Anxiety: Slowing Down Racing Thoughts
By Paula J. Marolewski
Part of the terror of anxiety is the force and power of the racing
thoughts that accompany it. Adrenaline reaches a fever pitch, sending
the body into pure fight or flight mode.
Two things are essential at this point: to slow down, and to focus
on something outside of yourself. To slow down, because your mind
and body are running at breakneck speed; and to focus on something
external, because the whole power of anxiety is that it wraps you
up inside yourself and turns your mind into a prison cell.
Here are four practical steps to take to begin to slow down and
Reach out. It is natural to retreat from others during the peak
of anxiety: while you hate your racing thoughts, they are all-consuming.
However, retreat is actually the worst thing you can do, because
it makes it even easier to focus on your thoughts. This is the
time you need to reach out to your support group. Call one of your
friends or family members and tell them the substance of your racing
thoughts. Be detailed. Get it all out on the table. Since you speak
slower than you think, your mind will slow down as you verbalize
your thoughts and fears.
Change locations. If possible, move to a different location: if
you are in the house, get out. If you are at work, take a break
and walk around. Physically changing location can assist you in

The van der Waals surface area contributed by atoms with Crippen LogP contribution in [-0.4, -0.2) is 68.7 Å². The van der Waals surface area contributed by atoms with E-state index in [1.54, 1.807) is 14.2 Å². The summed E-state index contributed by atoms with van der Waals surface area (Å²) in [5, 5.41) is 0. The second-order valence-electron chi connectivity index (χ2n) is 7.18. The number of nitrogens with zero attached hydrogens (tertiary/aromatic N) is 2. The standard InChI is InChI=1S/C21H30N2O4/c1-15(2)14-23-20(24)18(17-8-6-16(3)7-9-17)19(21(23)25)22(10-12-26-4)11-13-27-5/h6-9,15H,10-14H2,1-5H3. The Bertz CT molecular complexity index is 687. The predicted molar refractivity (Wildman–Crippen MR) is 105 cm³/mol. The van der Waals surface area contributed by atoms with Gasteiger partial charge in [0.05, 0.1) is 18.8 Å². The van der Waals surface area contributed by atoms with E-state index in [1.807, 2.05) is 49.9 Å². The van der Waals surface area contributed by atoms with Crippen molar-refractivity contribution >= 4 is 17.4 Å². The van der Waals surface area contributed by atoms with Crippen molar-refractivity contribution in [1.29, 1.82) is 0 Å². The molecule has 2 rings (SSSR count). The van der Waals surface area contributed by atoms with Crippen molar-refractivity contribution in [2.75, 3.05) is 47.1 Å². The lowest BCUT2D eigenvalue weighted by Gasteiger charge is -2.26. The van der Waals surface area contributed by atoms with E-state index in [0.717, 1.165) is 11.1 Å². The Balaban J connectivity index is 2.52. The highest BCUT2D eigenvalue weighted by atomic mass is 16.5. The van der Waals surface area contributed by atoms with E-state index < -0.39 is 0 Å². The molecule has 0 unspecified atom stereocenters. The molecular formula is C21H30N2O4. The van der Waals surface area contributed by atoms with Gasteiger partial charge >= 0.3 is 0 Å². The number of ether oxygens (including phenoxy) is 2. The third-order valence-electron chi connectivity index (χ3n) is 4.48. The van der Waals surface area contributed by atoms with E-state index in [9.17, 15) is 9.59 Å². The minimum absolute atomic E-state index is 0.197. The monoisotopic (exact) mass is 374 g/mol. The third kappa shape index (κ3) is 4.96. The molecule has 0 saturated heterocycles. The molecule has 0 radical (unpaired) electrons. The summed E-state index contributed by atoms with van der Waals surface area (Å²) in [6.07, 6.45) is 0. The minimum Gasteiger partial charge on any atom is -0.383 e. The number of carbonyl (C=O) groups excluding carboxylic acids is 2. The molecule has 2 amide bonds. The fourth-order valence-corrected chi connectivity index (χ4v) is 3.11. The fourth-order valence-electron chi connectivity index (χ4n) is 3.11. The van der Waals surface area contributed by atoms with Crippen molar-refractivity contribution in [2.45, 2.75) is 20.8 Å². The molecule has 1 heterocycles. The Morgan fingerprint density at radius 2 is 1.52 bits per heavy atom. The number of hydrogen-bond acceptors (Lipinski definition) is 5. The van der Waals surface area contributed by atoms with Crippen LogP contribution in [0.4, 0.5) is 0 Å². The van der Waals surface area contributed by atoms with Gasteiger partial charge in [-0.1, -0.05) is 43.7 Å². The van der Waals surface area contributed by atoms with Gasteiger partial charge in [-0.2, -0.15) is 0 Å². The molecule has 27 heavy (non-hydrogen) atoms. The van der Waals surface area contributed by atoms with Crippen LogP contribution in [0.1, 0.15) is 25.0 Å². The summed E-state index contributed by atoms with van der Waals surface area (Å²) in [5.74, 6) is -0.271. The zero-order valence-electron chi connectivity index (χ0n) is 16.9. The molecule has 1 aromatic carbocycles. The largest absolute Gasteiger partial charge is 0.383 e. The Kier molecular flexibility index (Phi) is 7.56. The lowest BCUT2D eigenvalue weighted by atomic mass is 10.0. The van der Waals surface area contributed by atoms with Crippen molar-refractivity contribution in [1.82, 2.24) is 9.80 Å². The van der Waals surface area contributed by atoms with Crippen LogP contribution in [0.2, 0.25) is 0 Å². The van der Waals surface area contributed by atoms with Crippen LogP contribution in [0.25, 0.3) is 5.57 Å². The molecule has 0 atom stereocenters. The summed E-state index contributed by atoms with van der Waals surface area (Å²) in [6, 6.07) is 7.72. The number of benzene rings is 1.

mentally changing direction.
Work out. The problem with anxiety is that it tends to breed apathy:
you want to sit and chew your fingernails, figuratively speaking.
It will often take an act of will to physically get up and get
moving, but it is worth it. Physical exercise releases endorphins
into your body and brain, which can help you to feel better. Additionally,
working out can distract you and therefore break the thought cycles
in your mind. A competitive sport may be especially beneficial
(i.e., racquetball rather than jogging), since it requires your
mental attention in addition to your physical attention.
Be creative. Engage in an activity that will take up brain and
thought space. You can’t think about two things at once,
so you want to try to shift your thoughts toward something positive
and pleasant. As mentioned above, sports can fill that role. Hobbies
are another primary source of creativity. Volunteer work may do
the trick. Your job may draw upon your creativity. Whatever it
is, try to give it 100% of your attention
© 2009 Paula Marolewski
Article Source: http://www.sinkyourroots.com
You have my permission to reprint and distribute this article
as long as it is distributed in its entirety, including all links
and copyright information. This article is not to be sold or included
with anything that is sold.
About the Author:
Paula J. Marolewski provides challenging and interactive
adult Bible studies for individuals, Bible studies, small groups,
and adult Sunday School classes at Sink Your Roots. The above article
is an excerpt from the book Fire
in My Mind: Personal Insights & Practical
Help for Severe Anxiety.